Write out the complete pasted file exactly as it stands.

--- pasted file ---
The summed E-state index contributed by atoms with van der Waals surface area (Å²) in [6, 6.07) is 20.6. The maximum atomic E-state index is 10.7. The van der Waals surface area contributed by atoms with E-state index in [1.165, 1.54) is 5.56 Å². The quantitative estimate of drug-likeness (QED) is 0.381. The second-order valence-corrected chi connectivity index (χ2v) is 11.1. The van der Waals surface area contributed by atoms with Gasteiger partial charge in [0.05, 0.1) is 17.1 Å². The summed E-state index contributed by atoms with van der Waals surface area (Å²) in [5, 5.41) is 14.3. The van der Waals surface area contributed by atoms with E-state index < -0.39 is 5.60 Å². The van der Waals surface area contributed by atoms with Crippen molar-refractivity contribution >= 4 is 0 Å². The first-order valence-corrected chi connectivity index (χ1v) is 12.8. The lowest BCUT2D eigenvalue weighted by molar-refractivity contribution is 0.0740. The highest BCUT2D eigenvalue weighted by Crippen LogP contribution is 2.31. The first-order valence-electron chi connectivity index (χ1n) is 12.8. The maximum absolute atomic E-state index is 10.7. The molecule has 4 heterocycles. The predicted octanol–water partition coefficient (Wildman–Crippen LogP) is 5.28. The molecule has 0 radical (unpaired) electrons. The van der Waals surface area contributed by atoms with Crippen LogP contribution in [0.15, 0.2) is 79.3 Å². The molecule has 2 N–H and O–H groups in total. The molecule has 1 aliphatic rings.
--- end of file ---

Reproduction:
The summed E-state index contributed by atoms with van der Waals surface area (Å²) in [6, 6.07) is 20.6. The maximum atomic E-state index is 10.7. The van der Waals surface area contributed by atoms with E-state index in [1.165, 1.54) is 5.56 Å². The quantitative estimate of drug-likeness (QED) is 0.381. The second-order valence-corrected chi connectivity index (χ2v) is 11.1. The van der Waals surface area contributed by atoms with Gasteiger partial charge in [0.05, 0.1) is 17.1 Å². The summed E-state index contributed by atoms with van der Waals surface area (Å²) in [5, 5.41) is 14.3. The van der Waals surface area contributed by atoms with E-state index < -0.39 is 5.60 Å². The van der Waals surface area contributed by atoms with Crippen molar-refractivity contribution >= 4 is 0 Å². The first-order valence-corrected chi connectivity index (χ1v) is 12.8. The lowest BCUT2D eigenvalue weighted by molar-refractivity contribution is 0.0740. The highest BCUT2D eigenvalue weighted by Crippen LogP contribution is 2.31. The first-order valence-electron chi connectivity index (χ1n) is 12.8. The maximum absolute atomic E-state index is 10.7. The molecule has 4 heterocycles. The predicted octanol–water partition coefficient (Wildman–Crippen LogP) is 5.28. The molecule has 0 radical (unpaired) electrons. The van der Waals surface area contributed by atoms with Crippen LogP contribution in [0.15, 0.2) is 79.3 Å². The molecule has 2 N–H and O–H groups in total. The molecule has 1 aliphatic rings.